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Italian minister tells foreign rescue ships to stop migrant pick-ups

© AFP | Charities have been chartering boats to rescue migrants who face very difficult conditions in Libya as they attempt to reach Europe 


Italy's far-right Interior Minister Matteo Salvini on Sunday told foreign charities to back off and let Libya take care of rescue operations in the Mediterranean.

"Let the Libyan authorities do their work of rescue, recovery and return (of migrants) to their country, as they have been doing for some time, without the ships of the voracious NGOs disturbing them or causing trouble," he said.

"Italian ports are and will be closed to those who aid human traffickers," he said.

Salvini's comments came as the Spanish group Proactiva Open Arms said they had received "seven or eight" messages alerting them to boats in distress in the Mediterranean on Sunday.

"Combining all the notifications, it would add up to 1,000 people" near the coast of Libya, Laura Lanuza, a spokeswoman for the group told AFP.

But she said the Italian coastguard had told the group they "weren't needed" and "the operation was being handled by the Libyan coastguard".

"If the Libyan coastguard coordinates this effort, all these people will be sent back to Libya," she said.

Contacted by AFP, the Libyan coastguard said they had rescued 97 migrants on Sunday and "other operations are under way", but did not give further details.

In recent weeks, Italy's new populist government has cracked down on foreign rescue ships operating in the Mediterranean.

Salvini has repeatedly accused the charities of being complicit with human smugglers operating in Libya.

"These boats can forget about reaching Italy, I want to stop the business of trafficking and mafia," Salvini, who has promised to curb the number of migrants arriving in Italy, said Saturday.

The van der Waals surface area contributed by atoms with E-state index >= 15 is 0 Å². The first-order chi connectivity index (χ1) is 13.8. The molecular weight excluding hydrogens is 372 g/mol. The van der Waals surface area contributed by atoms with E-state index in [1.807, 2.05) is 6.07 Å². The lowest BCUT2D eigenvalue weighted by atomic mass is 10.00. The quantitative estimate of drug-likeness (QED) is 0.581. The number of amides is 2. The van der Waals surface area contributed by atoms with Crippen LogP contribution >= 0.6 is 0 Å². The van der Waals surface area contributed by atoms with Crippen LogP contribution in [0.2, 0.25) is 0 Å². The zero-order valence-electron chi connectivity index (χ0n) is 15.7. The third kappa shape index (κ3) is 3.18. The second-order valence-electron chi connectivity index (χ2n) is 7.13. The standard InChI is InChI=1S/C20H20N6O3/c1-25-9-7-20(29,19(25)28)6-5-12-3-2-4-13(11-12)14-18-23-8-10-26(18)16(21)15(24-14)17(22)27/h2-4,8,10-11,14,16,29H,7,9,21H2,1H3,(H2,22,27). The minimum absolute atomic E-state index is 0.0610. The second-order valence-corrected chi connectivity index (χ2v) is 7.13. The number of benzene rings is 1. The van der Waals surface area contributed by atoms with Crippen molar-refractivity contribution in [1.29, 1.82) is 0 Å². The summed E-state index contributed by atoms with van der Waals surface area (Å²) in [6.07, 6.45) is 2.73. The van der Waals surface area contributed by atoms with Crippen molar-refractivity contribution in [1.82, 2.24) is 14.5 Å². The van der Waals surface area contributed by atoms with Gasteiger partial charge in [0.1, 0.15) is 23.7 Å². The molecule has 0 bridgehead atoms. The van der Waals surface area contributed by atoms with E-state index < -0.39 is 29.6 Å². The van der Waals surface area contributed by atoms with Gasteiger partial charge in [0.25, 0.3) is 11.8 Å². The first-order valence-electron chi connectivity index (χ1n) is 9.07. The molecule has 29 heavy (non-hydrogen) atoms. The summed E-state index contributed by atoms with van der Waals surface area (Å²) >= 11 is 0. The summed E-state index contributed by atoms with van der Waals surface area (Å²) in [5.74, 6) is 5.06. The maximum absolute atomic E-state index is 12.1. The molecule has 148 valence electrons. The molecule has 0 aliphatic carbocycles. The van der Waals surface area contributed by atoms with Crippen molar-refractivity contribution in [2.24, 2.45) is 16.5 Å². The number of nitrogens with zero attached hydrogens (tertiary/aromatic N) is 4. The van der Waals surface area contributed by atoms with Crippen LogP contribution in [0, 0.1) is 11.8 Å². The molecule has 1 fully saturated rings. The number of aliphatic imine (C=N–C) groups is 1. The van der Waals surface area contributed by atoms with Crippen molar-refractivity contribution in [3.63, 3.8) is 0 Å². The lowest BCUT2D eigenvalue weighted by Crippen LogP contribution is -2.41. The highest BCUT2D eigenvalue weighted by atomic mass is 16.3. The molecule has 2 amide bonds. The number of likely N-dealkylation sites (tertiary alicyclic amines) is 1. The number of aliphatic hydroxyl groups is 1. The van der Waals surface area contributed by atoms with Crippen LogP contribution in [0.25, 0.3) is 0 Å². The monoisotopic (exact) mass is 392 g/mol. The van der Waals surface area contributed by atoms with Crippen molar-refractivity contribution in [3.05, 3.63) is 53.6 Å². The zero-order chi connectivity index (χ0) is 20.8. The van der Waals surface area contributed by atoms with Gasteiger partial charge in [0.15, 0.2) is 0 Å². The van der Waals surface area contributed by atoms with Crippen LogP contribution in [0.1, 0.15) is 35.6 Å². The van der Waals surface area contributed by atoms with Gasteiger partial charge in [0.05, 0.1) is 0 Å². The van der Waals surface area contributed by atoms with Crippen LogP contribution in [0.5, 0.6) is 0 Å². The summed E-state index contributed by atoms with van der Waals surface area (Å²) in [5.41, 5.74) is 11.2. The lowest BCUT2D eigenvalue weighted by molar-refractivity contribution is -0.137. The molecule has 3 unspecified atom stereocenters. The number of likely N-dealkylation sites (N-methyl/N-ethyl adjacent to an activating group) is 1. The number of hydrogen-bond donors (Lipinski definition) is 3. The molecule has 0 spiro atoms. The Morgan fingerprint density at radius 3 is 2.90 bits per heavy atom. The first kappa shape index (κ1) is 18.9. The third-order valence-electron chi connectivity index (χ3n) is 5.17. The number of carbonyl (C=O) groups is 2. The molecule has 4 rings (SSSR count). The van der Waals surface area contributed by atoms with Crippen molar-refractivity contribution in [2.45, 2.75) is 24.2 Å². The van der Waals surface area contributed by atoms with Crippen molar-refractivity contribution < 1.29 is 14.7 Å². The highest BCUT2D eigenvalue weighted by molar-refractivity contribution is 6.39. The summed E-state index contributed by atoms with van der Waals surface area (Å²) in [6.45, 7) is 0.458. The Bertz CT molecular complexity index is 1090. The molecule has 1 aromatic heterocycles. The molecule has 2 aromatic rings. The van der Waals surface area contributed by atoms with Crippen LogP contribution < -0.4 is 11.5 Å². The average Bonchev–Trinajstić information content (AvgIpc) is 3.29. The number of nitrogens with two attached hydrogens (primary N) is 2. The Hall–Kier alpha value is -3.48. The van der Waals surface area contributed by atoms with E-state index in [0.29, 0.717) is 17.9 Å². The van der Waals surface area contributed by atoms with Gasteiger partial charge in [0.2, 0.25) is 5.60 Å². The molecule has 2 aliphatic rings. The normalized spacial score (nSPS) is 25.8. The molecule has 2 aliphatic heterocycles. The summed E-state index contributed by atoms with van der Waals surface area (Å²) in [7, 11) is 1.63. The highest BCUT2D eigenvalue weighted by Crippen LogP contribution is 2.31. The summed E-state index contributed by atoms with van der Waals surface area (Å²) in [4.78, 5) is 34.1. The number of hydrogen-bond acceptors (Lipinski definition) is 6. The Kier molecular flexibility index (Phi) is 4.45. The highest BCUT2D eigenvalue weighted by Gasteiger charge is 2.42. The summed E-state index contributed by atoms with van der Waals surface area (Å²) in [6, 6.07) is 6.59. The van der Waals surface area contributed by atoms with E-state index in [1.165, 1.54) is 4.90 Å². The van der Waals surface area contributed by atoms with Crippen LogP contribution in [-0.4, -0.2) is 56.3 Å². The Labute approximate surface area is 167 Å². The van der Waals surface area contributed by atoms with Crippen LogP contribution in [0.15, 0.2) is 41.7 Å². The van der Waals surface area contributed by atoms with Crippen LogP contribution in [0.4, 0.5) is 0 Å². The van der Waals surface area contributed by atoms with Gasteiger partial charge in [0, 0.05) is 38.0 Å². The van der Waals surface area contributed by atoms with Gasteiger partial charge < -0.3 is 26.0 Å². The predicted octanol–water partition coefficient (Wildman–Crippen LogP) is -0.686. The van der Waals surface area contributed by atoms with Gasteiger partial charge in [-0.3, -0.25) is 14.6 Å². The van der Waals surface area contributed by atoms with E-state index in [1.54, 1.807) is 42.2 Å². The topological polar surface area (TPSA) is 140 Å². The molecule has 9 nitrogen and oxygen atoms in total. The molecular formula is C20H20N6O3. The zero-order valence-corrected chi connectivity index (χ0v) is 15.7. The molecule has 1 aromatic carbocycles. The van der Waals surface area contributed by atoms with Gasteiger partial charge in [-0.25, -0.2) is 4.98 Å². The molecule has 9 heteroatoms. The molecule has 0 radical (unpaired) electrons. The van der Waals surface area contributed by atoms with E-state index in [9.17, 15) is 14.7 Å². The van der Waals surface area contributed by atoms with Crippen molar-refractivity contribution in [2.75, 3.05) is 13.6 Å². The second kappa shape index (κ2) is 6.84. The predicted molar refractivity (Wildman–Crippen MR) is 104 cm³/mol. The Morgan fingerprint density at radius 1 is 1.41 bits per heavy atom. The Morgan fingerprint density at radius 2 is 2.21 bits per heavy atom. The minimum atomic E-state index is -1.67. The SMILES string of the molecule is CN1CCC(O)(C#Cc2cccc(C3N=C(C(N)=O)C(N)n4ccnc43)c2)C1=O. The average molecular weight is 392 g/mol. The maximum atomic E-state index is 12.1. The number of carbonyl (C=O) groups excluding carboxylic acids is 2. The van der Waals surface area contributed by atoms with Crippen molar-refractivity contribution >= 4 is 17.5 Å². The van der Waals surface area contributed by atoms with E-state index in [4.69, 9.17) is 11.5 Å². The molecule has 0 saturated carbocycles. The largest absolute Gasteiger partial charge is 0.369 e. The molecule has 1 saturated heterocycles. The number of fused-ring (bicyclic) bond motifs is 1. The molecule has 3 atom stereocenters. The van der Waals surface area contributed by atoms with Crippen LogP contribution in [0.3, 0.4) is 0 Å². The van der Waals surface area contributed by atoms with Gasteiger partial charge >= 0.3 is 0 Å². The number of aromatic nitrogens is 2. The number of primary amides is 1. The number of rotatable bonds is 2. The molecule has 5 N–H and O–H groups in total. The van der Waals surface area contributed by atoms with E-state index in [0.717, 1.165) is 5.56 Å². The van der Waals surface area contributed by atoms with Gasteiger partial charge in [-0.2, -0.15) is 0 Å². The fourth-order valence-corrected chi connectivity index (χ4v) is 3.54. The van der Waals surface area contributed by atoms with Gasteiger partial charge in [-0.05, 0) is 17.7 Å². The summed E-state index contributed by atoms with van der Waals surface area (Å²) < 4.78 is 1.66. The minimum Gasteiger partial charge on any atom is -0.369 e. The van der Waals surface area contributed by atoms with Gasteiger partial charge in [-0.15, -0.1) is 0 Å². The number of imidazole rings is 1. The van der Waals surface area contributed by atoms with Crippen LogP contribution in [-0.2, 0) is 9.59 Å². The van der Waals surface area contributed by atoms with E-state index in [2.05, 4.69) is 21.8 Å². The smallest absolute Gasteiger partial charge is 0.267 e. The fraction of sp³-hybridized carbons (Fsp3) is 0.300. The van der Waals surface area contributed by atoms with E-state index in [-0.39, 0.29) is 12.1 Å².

The Italian coastguard also sent a message to rescue boats operating in the Mediterranean Friday informing them it would no longer be coordinating rescue operations in the Libya search and rescue area.

"From now on, under the Solas Convention (Safety of life at Sea), captains who are at sea in the area near Libya will have to turn to the Tripoli Centre and the Libyan Coast Guard for help," the message, reported in the Italian media, said.

The groups, which have been chartering boats to rescue migrants, point to the very difficult conditions for migrants in Libya as they attempt to reach Europe.

Previously, Rome often played an important role coordinating migrant rescue missions in the Mediterranean.

But Salvini wants to drastically reduce Italy's involvement.

- Safe harbour -

Earlier this month Salvini triggered an EU-wide row when he barred the Aquarius rescue ship, chartered by French charity SOS Mediterranee, carrying around 630 migrants, from docking in Italy. Nearby Malta also turned the boat away and the ship was later accepted by Spain.

Two other ships carrying hundreds of migrants -- the German NGO ship Lifeline and Danish container ship Alexander Maersk -- are currently stranded in the Mediterranean awaiting instructions on where they will be allowed to dock.

Both Italy and Malta have refused to take them in.

Reacting to the situation Sunday, mayor of Barcelona, Ada Colau, called on the Spanish government to help.

"Right now more than 1,000 people adrift in 7 boats and Italy intends to leave them in the hands of Libya, where people are tortured, raped and enslaved," she said on Twitter.

She urged her own country to "help save lives" and said the migrants could would be welcomed in her city.

"Barcelona is offered as a safe harbour," she added.

Salvini's refusal to welcome migrant rescue ships has again thrust the issue of immigration to the forefront of the EU agenda.

On Sunday, EU leaders met at an emergency mini-summit to try to mend rifts between members over the issue.

The meeting was called last week to clear the air before a scheduled full summit on Thursday and Friday.

© 2018 AFP